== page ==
Wednesday, 14 July 2010



knicked this from Eternal Soundcheck
It's taken me a bit of time but I'm getting to quite like this guy. His CD, The Saddest, on Bedroom Suck is reviewed below.

Tuesday, 6 July 2010

SCUM Compilation cassette (spilt release from Destination Failure and Magic Crowbar)

Oh,  Oh, for fuck's sake.
This thing – and thing it is – is a wonderful mess. I enjoy listening to it when cutting up pictures of Parkway Drive and sticking their heads onto hardcore gay porn from the 70s (I recently found just such a stash in a junk shop – gold), and other wholesome fun; it's just that I have had to work far too hard to work out
which song is fucking which on this compilation, given that my copy of the tape had no FUCKING INDICATION WHATSOEVER which side was which and I've actually
had to – get this – pick my FUCKING way through all these band's attendant myspaces to try and work out what the fuckery was going on. So, despite my basic liking of this cassette comp – GET FUCKED.
Would it have hurt you to have drawn a dick on one side – or ANYTHING?

Mm. Got that off my chest.

Now that I'm not annoyed anymore, yeah, SCUM is okay. It's not stellar and it's not some overly anal document, it's more like an attempt to capture a certain flavour, so I don't think the scene is all that well represented by this collection of screechering blurts and blats, unless you consider this to be a sort of abstract expression of the scene in question, because all the songs butt up against one another, vying for supremacy and writhing about like little grubs. Thing is, I found that working for me in the end, but as mentioned above, splitting tracks apart was a bit of a chore. I need not have took such a ridiculous exercise on, and just enjoyed the mess for what it was, but some bits stood out more than others and I NEEDED TO KNOW what the fuck was going on.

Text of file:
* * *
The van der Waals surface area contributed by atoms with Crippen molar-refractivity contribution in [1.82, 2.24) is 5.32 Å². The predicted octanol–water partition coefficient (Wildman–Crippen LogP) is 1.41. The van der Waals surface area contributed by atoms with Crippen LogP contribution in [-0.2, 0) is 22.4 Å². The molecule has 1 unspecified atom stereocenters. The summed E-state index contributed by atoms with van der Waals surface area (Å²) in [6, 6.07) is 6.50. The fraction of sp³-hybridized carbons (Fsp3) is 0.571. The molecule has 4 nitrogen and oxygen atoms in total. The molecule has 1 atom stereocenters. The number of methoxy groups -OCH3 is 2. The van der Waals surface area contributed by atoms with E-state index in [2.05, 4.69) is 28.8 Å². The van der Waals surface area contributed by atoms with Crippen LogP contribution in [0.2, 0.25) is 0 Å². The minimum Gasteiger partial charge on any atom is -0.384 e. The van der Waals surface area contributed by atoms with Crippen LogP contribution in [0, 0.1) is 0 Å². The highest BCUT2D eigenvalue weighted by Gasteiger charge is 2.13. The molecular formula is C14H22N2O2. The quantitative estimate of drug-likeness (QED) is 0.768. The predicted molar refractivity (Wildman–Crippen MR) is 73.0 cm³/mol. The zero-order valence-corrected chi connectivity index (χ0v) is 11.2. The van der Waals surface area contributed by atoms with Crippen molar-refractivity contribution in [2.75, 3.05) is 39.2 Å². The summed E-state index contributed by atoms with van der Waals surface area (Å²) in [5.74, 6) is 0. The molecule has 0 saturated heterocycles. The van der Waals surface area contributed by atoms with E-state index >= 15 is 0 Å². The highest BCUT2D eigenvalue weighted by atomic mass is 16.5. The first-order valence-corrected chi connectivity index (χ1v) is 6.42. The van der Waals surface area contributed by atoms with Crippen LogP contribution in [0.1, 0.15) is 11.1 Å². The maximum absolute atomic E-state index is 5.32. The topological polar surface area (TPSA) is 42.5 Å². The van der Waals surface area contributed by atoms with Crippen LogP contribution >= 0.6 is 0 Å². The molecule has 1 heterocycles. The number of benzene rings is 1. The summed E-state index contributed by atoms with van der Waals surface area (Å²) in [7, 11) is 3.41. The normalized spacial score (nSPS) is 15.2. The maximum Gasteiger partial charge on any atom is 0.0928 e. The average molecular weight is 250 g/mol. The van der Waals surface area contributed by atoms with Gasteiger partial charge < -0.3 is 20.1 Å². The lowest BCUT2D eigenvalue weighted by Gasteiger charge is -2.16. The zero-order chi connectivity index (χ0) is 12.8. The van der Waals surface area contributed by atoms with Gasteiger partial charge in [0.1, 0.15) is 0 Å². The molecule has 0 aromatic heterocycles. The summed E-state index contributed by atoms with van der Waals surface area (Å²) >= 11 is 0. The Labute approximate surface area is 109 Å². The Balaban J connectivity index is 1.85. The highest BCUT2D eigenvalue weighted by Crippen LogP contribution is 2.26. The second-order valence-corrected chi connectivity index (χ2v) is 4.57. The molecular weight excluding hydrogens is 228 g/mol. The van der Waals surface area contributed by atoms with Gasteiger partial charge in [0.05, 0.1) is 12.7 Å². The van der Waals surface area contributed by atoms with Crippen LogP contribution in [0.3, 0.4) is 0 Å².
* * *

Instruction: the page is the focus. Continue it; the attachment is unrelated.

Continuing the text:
If I'm correct, the best single track came from SUPER FUN HAPPY SLIDE, but there were also moments of enjoyable pants mess provided by COLLAPSED TOILET VIETNAM and OCCULT BLOOD – this angle is more my speed of ferocity than, say, SUFFER ( this act were a wee bit too straight hardcore for me, and I'm pretty over hardcore these days ) or THE KILL. SCUMMY GUMS did something for me as well, though what I'm not sure, there's just something about it – I found their track distinctive and engrossing. It was nearly the pick, but SFHS had to get the mention - what a wonderfully stoooopid band. I feel like drinking beer and eating bisucuits in a paddling pool of my very own urine just thinking about them.

The liner notes indicate that this was all mixed by one Robert Mayson and I think his contriubtion, apart from anything else, was to really squash all the cuts into one, making me think that what was being gone for wasn't a strict representation, but an expressive reaction using the band's material as a starting point. I sort of like that idea and I'd like to hear a more amorphous version one day, where it all does just turn into a chunk of screaming meaty goodness.
Some mention must go about the lovable cover art - it's by well-known punk try hard and trendy art wankstain, the wonderful Stewie "Wolverine's Gay Brother" Cole - go look at his blog, he's doing some of the best stuff he's ever done right now.
Order this cassette from the weirdos over at Magic Crowbar.

Monday, 5 July 2010

ABSOLUTEN CALFEUTRAIL Braybrook (Sabbatical)

One the better small labels in Australia currently, responsible for a range of excellent releases, Sabbatical are hard to pin down – Noise and it's attendants seem to be a focus, but beyond that, the real interest would seem to be quality. One can rely on a Sabbatical release being a fine example of whatever wedge of the sonic spectrum it's emanating from. Basically, I recommend all available product. Releases are limited editions of at the most 200 so sleep not.